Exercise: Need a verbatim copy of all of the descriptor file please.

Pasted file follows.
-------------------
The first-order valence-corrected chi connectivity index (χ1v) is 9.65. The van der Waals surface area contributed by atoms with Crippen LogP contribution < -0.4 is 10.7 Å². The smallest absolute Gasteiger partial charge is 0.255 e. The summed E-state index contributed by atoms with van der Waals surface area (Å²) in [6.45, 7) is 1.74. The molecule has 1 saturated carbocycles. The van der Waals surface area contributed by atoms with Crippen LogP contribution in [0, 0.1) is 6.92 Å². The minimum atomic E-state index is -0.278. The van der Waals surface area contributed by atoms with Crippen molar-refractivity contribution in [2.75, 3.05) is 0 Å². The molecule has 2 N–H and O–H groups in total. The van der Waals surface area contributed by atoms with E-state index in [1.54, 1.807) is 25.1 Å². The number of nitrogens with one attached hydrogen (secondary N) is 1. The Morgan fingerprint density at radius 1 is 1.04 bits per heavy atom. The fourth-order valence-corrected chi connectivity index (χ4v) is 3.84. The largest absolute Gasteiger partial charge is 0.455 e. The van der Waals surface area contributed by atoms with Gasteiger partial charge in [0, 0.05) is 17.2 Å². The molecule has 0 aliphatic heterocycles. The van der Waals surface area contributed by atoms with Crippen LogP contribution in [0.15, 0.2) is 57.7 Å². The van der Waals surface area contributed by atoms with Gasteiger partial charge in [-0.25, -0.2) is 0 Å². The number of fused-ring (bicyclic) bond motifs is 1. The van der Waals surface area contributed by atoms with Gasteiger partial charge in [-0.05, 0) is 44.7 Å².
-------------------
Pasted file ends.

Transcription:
The first-order valence-corrected chi connectivity index (χ1v) is 9.65. The van der Waals surface area contributed by atoms with Crippen LogP contribution < -0.4 is 10.7 Å². The smallest absolute Gasteiger partial charge is 0.255 e. The summed E-state index contributed by atoms with van der Waals surface area (Å²) in [6.45, 7) is 1.74. The molecule has 1 saturated carbocycles. The van der Waals surface area contributed by atoms with Crippen LogP contribution in [0, 0.1) is 6.92 Å². The minimum atomic E-state index is -0.278. The van der Waals surface area contributed by atoms with Crippen molar-refractivity contribution in [2.75, 3.05) is 0 Å². The molecule has 2 N–H and O–H groups in total. The van der Waals surface area contributed by atoms with E-state index in [1.54, 1.807) is 25.1 Å². The number of nitrogens with one attached hydrogen (secondary N) is 1. The Morgan fingerprint density at radius 1 is 1.04 bits per heavy atom. The fourth-order valence-corrected chi connectivity index (χ4v) is 3.84. The largest absolute Gasteiger partial charge is 0.455 e. The van der Waals surface area contributed by atoms with Gasteiger partial charge in [0, 0.05) is 17.2 Å². The molecule has 0 aliphatic heterocycles. The van der Waals surface area contributed by atoms with Crippen LogP contribution in [0.15, 0.2) is 57.7 Å². The van der Waals surface area contributed by atoms with Gasteiger partial charge in [-0.25, -0.2) is 0 Å². The number of fused-ring (bicyclic) bond motifs is 1. The van der Waals surface area contributed by atoms with Gasteiger partial charge in [-0.05, 0) is 44.7 Å².